War of the Rebellion: Serial 017 Page 1015 Chapter XXIV. CAMPAIGN IN NORTHERN VIRGINIA.

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Question. Not practicable because of the character of the country, or the position of the enemy.

Answer. Because of the broken country; it was rocky, and then a part of it was very heavily timbered; and it would have been impracticable to have carried artillery through there,, besides being fired upon and met by this enemy in our front.

Question. Did you go over that part of the country yourself?

Answer. I could see it; I did not go over it.

Question. What would have been the distance of the march if it had been made?

Answer. He would have had to have gone perhaps a half a mile or more out of the way by going a little around to the right.

Question. Was that route open, or was it obstructed, either by the nature of the country or by the enemy?

Answer. It was obstructed by the nature of the country. Whether it was or not by the enemy, I do not know. I was told that their dragoons had taken some prisoners at that point, which we would have had to cross over. That point looked to me during the whole day to be a very dangerous one, and that night I so expressed myself, and requested that a strong force should be put in that direction to watch our right.

Question. You have spoken of General Morell's division being drawn-up in line of battle fronting the enemy. Will you please state, if you know, the relative position of the remainder of General Porter's corps to that force of General Morell, at the time they were drawn up in line of battle, and your command thrown forward as skirmishers?

Answer. I was informed that they were directly in rear of us when I went on that duty.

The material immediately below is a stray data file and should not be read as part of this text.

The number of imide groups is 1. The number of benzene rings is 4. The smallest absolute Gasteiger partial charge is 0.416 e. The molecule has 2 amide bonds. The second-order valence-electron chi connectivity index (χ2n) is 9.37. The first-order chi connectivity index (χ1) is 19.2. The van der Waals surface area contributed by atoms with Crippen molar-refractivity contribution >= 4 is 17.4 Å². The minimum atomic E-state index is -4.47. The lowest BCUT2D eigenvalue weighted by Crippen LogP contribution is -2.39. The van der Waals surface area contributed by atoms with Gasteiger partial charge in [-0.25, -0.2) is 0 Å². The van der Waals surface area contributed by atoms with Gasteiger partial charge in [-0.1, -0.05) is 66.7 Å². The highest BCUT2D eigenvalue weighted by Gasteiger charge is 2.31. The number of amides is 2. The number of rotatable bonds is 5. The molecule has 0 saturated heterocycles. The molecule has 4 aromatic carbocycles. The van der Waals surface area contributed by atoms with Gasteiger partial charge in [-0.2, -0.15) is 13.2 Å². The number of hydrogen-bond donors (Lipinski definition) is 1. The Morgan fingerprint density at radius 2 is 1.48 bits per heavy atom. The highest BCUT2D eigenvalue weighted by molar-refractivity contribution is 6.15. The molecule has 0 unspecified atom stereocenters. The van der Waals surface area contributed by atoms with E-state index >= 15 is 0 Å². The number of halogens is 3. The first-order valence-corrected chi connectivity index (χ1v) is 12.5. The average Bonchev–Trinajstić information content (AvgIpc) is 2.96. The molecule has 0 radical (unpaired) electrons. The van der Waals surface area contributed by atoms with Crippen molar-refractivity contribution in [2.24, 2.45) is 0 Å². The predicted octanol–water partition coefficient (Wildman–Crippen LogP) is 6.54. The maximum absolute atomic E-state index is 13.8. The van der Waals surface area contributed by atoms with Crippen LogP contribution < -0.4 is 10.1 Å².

Question. Were they in line of battle?

Answer. I do not know. I did not see them. I do not know anything about that. I was informed that they were close behind us. We were in the advance.

Question. You have stated that General Porter's direct march toward Jackson's right was obstructed boat by the character of the road and by the enemy.

Answer. His direct march by the most direct route was obstructed; that was held by the enemy. Question. Was the circuitous rout e you have spoken of absolutely obstructed or not; was it a practicable route, in any sense?

Answer. I do not think it was a practicable route in any sense, by day or night. I do not think there was any route left for General Porter to have acted upon except by going back again on the road to Manassas, and then joining our army.

Question. What length of time would it have required to make that march, returning in the way you speak of?

Answer. I cannot tell you the length of time. It would have taken several ours, perhaps about half a day, to have marched and got into position again, so as to have had any effect.

Question. Was that the road taken by you on the 30th?

Answer. Yes, sir.

Question. Did it take a half a day then?

Answer. I do not know how long it did take us. There was a data which I do not recollect. I would like to say here that I had been out on picket with my command from 1 o'clock on the afternoon of the 29th all that night, until the next morning. We had had nothing to eat until the next morning, and then I could get only a little hard bread, which I made my men carry on their shoulders until we could stop on the march somewhere for them to eat it. I did not feel like making any observation, but went right to the battle-field and into the fight.